SoFi introduced its hybrid savings and checking account called SoFi Money in 2018, followed by a wider rollout last year. More recently, the company announced a partnership with Mastercard that saw the replacement of their previous Visa cards. While the product had already been impacted heavily by the Federal Reserve’s rate cuts (as have many of the other offerings on this list), more recently, SoFi Money made other changes to their offering. This includes their ATM reimbursement perk being replaced by the Allpoint ATM network access. Additionally, users will now need to unlock the current 0.2% APY by depositing at least $500 a month into their account. However, at least for the time being, both of these changes only apply to those who joined SoFi Money on or after June 8th, 2020. Elsewhere, the company has been running cashback promotions, with past deals rewarding those who used their SoFi cards for purchases from the likes of Lyft, DoorDash, and several streaming services.

Personal Capital logo

Personal Capital

APY (as of July 2020): 0.05%

Standout feature: Large withdrawal and transfer limits

Partner Bank(s): UMB Bank

Known for their free financial monitoring tools as well as their wealth management services, Personal Capital expanded into the world of digital banking last year. At that time, the APY was much more impressive but, like most of the offerings on this list, it has been hit hard by the Fed’s rate cuts. Nevertheless, in line with their wealth management tools, this account includes astronomical transfer and withdrawal limits and also provides FDIC insurance on up to $1.5 million in deposits (enabled by sweeps made to unnamed partner banks, each offering the typical $250,000 insurance).

Betterment logo


APY (as of July 2020): 0.4%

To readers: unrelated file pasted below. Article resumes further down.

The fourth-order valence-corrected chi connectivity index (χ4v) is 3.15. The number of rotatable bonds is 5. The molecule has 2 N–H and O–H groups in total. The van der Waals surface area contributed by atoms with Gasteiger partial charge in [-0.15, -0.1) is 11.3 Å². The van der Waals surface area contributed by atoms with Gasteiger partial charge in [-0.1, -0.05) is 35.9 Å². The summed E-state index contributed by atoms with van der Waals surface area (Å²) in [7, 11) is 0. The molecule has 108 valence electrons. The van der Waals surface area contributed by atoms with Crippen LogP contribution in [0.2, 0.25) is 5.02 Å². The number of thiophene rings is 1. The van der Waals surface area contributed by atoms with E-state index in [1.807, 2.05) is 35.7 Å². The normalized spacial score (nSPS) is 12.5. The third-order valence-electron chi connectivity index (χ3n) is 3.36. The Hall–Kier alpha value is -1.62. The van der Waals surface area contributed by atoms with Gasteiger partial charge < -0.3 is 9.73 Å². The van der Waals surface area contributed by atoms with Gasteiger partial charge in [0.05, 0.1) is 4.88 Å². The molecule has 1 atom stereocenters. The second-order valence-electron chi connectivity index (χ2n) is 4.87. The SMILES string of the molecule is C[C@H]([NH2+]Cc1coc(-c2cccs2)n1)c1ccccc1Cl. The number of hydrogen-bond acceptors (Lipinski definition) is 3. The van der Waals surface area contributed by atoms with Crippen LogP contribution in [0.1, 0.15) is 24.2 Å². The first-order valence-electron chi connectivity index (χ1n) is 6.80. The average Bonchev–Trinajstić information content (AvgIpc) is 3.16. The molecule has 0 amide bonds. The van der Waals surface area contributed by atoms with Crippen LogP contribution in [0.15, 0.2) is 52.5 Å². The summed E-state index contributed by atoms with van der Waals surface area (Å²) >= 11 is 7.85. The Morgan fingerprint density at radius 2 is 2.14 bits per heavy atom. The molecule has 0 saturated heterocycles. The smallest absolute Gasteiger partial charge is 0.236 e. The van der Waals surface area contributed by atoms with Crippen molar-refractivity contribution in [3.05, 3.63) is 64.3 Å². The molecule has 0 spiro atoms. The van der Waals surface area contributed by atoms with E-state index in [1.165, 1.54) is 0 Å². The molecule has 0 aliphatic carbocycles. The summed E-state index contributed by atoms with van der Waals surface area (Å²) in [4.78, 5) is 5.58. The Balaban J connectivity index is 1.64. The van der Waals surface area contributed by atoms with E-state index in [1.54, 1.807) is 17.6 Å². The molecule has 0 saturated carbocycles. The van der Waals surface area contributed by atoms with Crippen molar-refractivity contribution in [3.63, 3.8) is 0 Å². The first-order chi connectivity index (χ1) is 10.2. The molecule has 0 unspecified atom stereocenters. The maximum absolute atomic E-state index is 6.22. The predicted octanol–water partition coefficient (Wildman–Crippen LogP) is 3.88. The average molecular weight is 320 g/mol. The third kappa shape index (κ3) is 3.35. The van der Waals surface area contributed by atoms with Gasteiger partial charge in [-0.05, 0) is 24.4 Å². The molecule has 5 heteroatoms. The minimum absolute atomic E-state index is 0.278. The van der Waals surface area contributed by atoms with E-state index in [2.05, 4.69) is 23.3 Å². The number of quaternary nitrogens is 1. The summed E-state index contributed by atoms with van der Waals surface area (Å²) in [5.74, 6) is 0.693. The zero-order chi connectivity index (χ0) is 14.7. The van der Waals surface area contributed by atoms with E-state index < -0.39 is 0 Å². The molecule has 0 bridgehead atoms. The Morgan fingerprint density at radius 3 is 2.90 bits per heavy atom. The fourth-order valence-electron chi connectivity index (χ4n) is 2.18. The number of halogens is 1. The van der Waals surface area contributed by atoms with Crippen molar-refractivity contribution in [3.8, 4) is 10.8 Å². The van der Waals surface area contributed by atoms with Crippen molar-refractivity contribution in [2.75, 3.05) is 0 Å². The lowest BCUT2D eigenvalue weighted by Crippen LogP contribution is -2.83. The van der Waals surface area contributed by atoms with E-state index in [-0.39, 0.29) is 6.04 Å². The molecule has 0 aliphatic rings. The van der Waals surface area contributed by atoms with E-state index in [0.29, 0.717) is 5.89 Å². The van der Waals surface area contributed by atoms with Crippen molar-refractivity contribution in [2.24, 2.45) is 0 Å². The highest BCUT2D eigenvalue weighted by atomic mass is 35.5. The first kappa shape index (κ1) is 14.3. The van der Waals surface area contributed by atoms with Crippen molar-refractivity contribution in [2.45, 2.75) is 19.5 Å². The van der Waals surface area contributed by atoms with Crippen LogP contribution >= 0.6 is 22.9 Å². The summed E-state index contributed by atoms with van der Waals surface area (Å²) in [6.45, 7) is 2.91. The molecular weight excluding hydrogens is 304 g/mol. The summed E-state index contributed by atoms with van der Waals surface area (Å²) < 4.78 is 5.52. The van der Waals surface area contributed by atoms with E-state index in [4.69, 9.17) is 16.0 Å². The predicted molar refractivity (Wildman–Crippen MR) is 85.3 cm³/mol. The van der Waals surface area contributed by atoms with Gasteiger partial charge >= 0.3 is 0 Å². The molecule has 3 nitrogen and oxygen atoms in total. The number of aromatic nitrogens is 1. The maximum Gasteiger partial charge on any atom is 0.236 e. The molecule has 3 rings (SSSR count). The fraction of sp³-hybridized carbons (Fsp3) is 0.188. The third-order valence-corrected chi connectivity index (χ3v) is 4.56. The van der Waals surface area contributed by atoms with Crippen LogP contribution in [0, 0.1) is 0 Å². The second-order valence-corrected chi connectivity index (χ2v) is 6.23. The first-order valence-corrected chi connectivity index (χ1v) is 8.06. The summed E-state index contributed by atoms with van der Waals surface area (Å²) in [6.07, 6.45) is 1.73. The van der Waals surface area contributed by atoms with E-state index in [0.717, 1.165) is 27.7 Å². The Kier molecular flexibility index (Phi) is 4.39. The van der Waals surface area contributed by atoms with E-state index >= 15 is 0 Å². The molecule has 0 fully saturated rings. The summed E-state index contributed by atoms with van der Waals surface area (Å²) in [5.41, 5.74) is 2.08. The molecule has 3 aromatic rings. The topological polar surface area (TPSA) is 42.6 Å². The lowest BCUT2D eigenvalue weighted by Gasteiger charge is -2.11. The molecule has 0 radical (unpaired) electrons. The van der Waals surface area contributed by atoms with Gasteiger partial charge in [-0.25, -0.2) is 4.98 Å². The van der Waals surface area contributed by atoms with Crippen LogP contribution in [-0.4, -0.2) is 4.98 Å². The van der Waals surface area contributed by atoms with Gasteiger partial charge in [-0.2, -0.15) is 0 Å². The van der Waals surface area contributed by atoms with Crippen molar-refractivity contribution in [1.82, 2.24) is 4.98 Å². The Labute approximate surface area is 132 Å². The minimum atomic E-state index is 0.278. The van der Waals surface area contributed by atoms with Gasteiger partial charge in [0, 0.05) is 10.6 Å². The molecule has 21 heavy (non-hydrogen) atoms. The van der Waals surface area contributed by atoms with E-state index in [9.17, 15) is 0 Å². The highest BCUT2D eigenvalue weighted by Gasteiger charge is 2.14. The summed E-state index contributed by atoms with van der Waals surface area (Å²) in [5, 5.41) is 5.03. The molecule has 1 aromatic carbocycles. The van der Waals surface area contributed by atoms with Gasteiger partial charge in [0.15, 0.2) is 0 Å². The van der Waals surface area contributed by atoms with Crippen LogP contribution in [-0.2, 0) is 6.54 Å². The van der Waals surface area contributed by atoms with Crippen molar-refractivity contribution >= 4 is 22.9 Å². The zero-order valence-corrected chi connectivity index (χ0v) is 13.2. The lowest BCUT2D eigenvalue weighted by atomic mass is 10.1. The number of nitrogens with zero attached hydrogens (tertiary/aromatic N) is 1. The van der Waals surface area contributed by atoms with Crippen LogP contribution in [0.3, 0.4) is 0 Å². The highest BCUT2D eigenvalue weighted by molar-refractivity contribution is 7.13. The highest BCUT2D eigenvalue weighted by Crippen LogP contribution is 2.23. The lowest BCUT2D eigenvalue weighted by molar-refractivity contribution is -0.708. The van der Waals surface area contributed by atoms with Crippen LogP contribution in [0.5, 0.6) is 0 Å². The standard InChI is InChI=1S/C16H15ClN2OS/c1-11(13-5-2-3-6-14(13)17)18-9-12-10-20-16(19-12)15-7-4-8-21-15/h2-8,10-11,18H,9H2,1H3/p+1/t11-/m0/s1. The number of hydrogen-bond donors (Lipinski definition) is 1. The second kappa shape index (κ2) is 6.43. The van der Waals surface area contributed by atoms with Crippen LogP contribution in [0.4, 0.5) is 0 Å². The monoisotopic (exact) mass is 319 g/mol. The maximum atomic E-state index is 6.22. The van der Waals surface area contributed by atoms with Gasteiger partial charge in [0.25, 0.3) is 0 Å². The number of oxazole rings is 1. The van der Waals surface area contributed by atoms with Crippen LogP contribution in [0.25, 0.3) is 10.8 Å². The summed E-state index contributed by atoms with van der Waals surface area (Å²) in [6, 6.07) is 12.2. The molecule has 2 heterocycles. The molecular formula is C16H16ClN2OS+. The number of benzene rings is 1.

Standout feature: Worldwide ATM reimbursement

Partner Bank(s): The Bancorp Bank, Barclays Bank Delaware, Citibank, Cross River Bank. HSBC Bank USA, State Street Bank and Trust Company, Wells Fargo Bank

When the roboadvisor platform Betterment first entered the digital banking arena, it did so with its Betterment Cash Reserve product. The high-yield account offers a comparatively strong APY and other benefits. More recently, the company has rolled out the companion Betterment Checking account as well, including ATM reimbursement, no foreign transaction fees, etc. Together, the two accounts boast some key features and those interested in investing via roboadvisor will have that option available to them as well.

Wealthfront logo


APY (as of July 2020): 0.35%

Standout feature: Free checking that pays interest

Partner Bank(s): Associated Bank, Citibank, Cross River Bank, CrossFirst Bank, East West Bank, Green Dot Bank, HSBC Bank USA, Independent Bank, Peapack-Gladstone Bank, State Street Bank and Trust Company, TriState Capital Bank, Wells Fargo Bank

Joining Betterment in the category of “robo-advisors venturing into banking” is Wealthfront. However, their Wealthfront Cash Account is a bit different than what their competitor offers as it’s a hybrid option, merging checking features with a decent APY. One shortcoming, however, is that Wealthfront’s current ATM network is lacking, with only 19,000 free machines available to users. Nevertheless, the account could be a no-brainer for those already using Wealthfront’s services.

Varo logo


APY (as of July 2020): 1.21%

Standout feature: 2.80% APY can be unlocked by making at least five Varo Visa debit card purchases per month and receiving total direct deposits of $1,000 or more per month (for balances up to $10,000)

Partner Bank(s): The Bancorp Bank